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Chukwa >> mail # dev >> [DISCUSSION] Making HBaseWriter default


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Re: [DISCUSSION] Making HBaseWriter default
I see plenty of value in the HBase approach, but I'm still not clear
on how the time and data type partitioning would be done more
efficiently within HBase when running a job on a specific 5 minute
interval for a given data type. I've only used HBase briefly so I
could certainly be missing something, but I thought the sort for range
scans is by byte order, which works for string types, but not numbers.

So if your row ids are are <timestamp>/<data_type>, how do you fetch
all the data for a given data_type for a given time period without
potentially scanning many unnecessary rows? The timestamps will be in
alphabetical order, not numeric and data_types would be mixed.

Under the current scheme, since partitioning is done in HDFS you could
just get <data_type>/<time>/part-* to get exactly the records you're
looking for.
On Mon, Nov 22, 2010 at 5:00 PM, Eric Yang <[EMAIL PROTECTED]> wrote:
> Comparison chart:
>
> ---------------------------------------------------------------------------
> | Chukwa Types         | Chukwa classic         | Chukwa on Hbase         |
> ---------------------------------------------------------------------------
> | Installation cost    | Hadoop + Chukwa        | Hadoop + Hbase + Chukwa |
> ---------------------------------------------------------------------------
> | Data latency         | fixed n Minutes        | 50-100 ms               |
> ---------------------------------------------------------------------------
> | File Management      | Hourly/Daily Roll Up   | Hbase periodically      |
> | Cost                 | Mapreduce Job          | spill data to disk      |
> ---------------------------------------------------------------------------
> | Record Size          | Small needs to fit     | Data node block         |
> |                      | in java HashMap        | size. (64MB)            |
> ---------------------------------------------------------------------------
> | GUI friendly view    | Data needs to be       | drill down to raw       |
> |                      | aggregated first       | data or aggregated      |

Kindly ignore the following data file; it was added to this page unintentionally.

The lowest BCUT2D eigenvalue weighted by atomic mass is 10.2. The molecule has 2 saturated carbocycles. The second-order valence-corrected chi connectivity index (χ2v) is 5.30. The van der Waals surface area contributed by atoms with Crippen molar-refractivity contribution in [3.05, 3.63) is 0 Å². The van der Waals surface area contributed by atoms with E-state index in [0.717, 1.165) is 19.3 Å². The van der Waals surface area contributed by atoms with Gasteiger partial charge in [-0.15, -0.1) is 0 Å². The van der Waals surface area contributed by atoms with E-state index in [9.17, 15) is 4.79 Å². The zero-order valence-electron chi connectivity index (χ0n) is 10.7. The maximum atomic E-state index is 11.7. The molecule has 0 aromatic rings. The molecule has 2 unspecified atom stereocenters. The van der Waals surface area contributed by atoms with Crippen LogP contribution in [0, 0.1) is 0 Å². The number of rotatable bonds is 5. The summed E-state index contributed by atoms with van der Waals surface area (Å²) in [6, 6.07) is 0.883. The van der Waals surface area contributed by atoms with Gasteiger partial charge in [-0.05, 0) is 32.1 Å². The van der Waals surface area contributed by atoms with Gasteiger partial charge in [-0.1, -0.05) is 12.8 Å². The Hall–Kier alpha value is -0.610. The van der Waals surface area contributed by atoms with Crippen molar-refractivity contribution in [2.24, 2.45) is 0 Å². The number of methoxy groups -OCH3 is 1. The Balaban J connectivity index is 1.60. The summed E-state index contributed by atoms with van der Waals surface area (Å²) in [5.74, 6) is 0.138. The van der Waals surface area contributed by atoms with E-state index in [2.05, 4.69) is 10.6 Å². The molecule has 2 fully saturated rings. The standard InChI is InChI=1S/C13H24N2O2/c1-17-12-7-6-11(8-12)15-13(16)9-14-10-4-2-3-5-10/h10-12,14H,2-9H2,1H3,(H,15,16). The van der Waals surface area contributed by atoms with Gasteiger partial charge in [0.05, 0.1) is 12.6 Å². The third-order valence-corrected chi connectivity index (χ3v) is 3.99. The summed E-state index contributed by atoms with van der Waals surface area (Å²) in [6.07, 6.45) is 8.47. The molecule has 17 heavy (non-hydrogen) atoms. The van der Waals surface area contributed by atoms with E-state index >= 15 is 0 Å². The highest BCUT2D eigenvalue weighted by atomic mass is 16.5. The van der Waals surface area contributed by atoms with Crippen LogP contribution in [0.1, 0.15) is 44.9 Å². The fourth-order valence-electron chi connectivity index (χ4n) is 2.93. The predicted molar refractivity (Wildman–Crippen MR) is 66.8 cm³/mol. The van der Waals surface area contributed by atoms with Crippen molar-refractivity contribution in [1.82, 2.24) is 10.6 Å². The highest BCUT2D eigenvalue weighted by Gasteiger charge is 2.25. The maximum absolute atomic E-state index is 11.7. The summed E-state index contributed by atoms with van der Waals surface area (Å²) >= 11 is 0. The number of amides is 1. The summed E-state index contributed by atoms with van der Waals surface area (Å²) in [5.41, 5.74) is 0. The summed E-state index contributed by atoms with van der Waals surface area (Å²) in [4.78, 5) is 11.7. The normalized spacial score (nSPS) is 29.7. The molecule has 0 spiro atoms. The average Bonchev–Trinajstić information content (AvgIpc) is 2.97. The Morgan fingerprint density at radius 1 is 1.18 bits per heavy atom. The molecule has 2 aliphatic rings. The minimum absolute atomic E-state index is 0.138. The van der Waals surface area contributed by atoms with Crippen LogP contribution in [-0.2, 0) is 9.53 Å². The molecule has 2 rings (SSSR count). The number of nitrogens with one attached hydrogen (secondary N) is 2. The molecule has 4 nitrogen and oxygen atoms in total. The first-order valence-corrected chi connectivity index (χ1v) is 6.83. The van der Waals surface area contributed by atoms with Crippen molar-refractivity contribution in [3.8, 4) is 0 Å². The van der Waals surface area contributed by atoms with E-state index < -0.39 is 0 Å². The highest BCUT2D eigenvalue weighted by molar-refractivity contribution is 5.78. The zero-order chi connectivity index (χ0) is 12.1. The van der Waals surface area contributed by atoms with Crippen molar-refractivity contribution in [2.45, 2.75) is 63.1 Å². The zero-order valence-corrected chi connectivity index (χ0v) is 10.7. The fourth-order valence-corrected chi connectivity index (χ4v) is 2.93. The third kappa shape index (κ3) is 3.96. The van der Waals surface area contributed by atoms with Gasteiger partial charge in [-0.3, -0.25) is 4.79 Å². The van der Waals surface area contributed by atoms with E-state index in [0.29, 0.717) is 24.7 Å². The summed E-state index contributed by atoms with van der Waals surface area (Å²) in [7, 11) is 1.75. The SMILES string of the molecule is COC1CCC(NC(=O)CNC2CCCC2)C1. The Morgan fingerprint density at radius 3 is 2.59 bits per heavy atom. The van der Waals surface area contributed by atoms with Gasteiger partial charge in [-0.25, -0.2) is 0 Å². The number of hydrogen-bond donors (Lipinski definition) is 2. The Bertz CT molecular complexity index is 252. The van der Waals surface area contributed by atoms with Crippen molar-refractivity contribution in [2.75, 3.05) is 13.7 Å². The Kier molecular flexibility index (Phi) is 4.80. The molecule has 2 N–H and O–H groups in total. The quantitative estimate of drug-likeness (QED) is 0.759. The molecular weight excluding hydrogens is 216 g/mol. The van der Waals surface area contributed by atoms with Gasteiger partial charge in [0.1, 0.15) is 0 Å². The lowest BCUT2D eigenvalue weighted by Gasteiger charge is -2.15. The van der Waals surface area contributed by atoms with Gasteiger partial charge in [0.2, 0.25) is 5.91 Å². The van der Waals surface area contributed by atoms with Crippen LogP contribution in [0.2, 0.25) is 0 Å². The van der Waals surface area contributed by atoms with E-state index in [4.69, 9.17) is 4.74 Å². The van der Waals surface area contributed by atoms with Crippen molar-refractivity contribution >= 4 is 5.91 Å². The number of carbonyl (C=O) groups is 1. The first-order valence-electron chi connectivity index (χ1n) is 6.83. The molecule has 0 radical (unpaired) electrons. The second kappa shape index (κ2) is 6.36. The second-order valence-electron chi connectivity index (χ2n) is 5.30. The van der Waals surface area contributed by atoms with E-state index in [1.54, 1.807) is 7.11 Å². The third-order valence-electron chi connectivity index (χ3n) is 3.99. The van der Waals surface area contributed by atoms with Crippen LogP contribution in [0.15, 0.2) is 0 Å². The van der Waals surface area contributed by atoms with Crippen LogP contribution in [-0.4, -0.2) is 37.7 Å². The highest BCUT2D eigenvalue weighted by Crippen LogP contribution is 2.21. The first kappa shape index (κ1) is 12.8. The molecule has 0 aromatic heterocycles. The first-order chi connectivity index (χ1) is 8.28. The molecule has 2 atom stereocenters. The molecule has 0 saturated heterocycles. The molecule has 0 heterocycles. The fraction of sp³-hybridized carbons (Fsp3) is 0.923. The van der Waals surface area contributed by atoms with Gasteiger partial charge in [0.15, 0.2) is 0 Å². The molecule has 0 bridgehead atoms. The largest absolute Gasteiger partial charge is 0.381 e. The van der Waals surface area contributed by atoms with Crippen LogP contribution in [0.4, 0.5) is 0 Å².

> ---------------------------------------------------------------------------
> | Demux                | Single reducer         | Write to hbase in       |
> |                      | or creates multiple    | parallel                |
> |                      | part-nnn files, and    |                         |
> |                      | unsorted between files |                         |
> ---------------------------------------------------------------------------
> | Demux Output         | Sequence file          | Hbase Table             |
> ---------------------------------------------------------------------------
> | Data analytics tools | Mapreduce/Pig          | MR/Pig/Hive/Cascading   |
> ---------------------------------------------------------------------------
>
> Regards,
> Eric
>
> On 11/22/10 3:05 PM, "Ahmed Fathalla" <[EMAIL PROTECTED]> wrote:
>
>> I think what we need to do is create some kind of comparison table
>> contrasting the merits of each approach (HBase vs Normal Demux processing).
>> This exercise will be both useful in making the decision of choosing the
>> default and for documentation purposes to illustrate the difference for new
>> users.
>>
>>
>> On Mon, Nov 22, 2010 at 11:19 PM, Bill Graham <[EMAIL PROTECTED]> wrote:
>>
>>> We are going to continue to have use cases where we want log data
>>> rolled up into 5 minute, hourly and daily increments in HDFS to run
>>> map reduce jobs on them. How will this model work with the HBase
>>> approach? What process will aggregate the HBase data into time
>>> increments like the current demux and hourly/daily rolling processes
>>> do? Basically, what does the time partitioning look like in the HBase
>>> storage scheme?
>>>
>>>> My concern is that the demux process is going to become two parallel
>>>> tracks, one works in mapreduce, and another one works in collector.  It
>>>> becomes difficult to have clean efficient parsers which works in both
NEW: Monitor These Apps!
elasticsearch, apache solr, apache hbase, hadoop, redis, casssandra, amazon cloudwatch, mysql, memcached, apache kafka, apache zookeeper, apache storm, ubuntu, centOS, red hat, debian, puppet labs, java, senseiDB